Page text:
The leader of a plot to kidnap Michigan Gov. Gretchen Whitmer should not be sentenced to life in prison because federal prosecutors overstated his role in the plot and have created a “false narrative of a terrifying para-military leader,” his attorney argues.

Attorney Christopher Gibbons said in his sentencing memorandum filed late Friday for Adam Fox that the government had employed “histrionic descriptions” of Fox to overstate “his actual intentions or his actual capabilities.”

The filing in federal court in Grand Rapids, Michigan, came after prosecutors told the court Monday in their sentencing recommendation that a life prison sentence would be justified for Fox, saying his goal in the 2020 kidnapping plot was a forerunner of rampant anti-government extremism.

Fox and co-defendant Barry Croft Jr. were convicted in August of conspiring to kidnap Whitmer. They were also found guilty of conspiring to obtain a weapon of mass destruction.

The FBI broke up the kidnapping plot with arrests in October 2020. Evidence showed that Fox and others trained with guns inside crudely built “shoot houses” in Wisconsin and Michigan and made trips to Elk Rapids, Michigan, to scout Whitmer’s vacation home. The strategy included blowing up a bridge to slow down police officers responding to an abduction, according to trial evidence.

But Gibbons said in Friday’s filing that “in this case there was no bomb whatsoever” and that no funds “to pay for the `bomb’” were provided to an FBI agent who was working undercover and had fooled the group into believing he knew someone in the mining industry who could get high-grade explosives.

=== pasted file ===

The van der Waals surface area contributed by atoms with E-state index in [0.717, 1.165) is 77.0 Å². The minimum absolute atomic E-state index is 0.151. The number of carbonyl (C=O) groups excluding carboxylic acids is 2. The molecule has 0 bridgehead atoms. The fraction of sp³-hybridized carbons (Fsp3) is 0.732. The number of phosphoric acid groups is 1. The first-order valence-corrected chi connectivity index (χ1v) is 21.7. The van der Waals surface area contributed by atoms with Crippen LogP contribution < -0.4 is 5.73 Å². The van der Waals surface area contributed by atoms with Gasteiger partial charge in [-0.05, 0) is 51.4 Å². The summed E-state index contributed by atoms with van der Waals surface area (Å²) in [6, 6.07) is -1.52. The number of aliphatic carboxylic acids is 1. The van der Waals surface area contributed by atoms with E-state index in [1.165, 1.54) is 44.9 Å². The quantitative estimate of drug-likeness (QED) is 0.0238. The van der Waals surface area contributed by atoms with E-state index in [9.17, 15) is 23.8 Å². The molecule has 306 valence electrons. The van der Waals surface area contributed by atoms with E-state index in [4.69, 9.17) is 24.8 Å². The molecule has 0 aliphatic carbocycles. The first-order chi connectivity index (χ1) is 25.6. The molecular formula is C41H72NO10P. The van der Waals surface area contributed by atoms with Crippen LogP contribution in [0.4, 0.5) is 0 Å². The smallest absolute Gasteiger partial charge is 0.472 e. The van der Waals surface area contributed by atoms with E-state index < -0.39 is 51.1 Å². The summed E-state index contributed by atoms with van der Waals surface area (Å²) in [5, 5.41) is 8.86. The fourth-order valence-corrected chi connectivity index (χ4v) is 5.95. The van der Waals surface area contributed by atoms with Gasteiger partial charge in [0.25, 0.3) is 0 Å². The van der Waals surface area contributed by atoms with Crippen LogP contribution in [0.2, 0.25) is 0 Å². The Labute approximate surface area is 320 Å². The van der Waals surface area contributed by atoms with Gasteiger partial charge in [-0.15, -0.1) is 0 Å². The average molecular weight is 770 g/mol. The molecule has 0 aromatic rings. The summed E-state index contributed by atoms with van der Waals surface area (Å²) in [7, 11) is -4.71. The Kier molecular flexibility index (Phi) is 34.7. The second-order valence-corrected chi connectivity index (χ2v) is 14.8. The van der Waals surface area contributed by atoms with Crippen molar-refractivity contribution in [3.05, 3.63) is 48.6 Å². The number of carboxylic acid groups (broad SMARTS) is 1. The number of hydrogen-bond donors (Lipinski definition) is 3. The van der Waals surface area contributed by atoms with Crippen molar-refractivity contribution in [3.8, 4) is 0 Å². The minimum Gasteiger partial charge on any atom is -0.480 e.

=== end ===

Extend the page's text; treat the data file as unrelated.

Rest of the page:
He said that prosecutors’ sentencing “memorandum employs exaggerated language to create the false narrative of a terrifying para-military leader.”

“Adam Fox is described as creating an army with a cadre of operators. For example, Adam Fox’s conduct is compared to Timothy McVeigh who committed an actual bombing that killed 168 people, 19 of whom were children,” Gibbons wrote.

“These histrionic descriptions of Adam Fox do not rationally address his actual conduct and they do not accurately reflect either his actual intentions or his actual capabilities.”

At trial, Gibbons portrayed Fox as hapless and virtually homeless, a man with a loud, vile mouth who was living in the basement of a Grand Rapids-area vacuum shop. He repeated that description in Friday’s filing, calling his client “an unemployed vacuum repairman who was venting his frustrations on social media but abiding by the laws of the State of Michigan.”

U.S. District Judge Robert Jonker is scheduled to sentence Fox on Dec. 27. Croft, a trucker from Bear, Delaware, will be sentenced on Dec. 28. Two more men pleaded guilty to the kidnapping conspiracy and testified against Fox and Croft, while two other men were acquitted last spring.

In October, in state court, three members of a paramilitary group called the Wolverine Watchmen were convicted of providing support for Fox.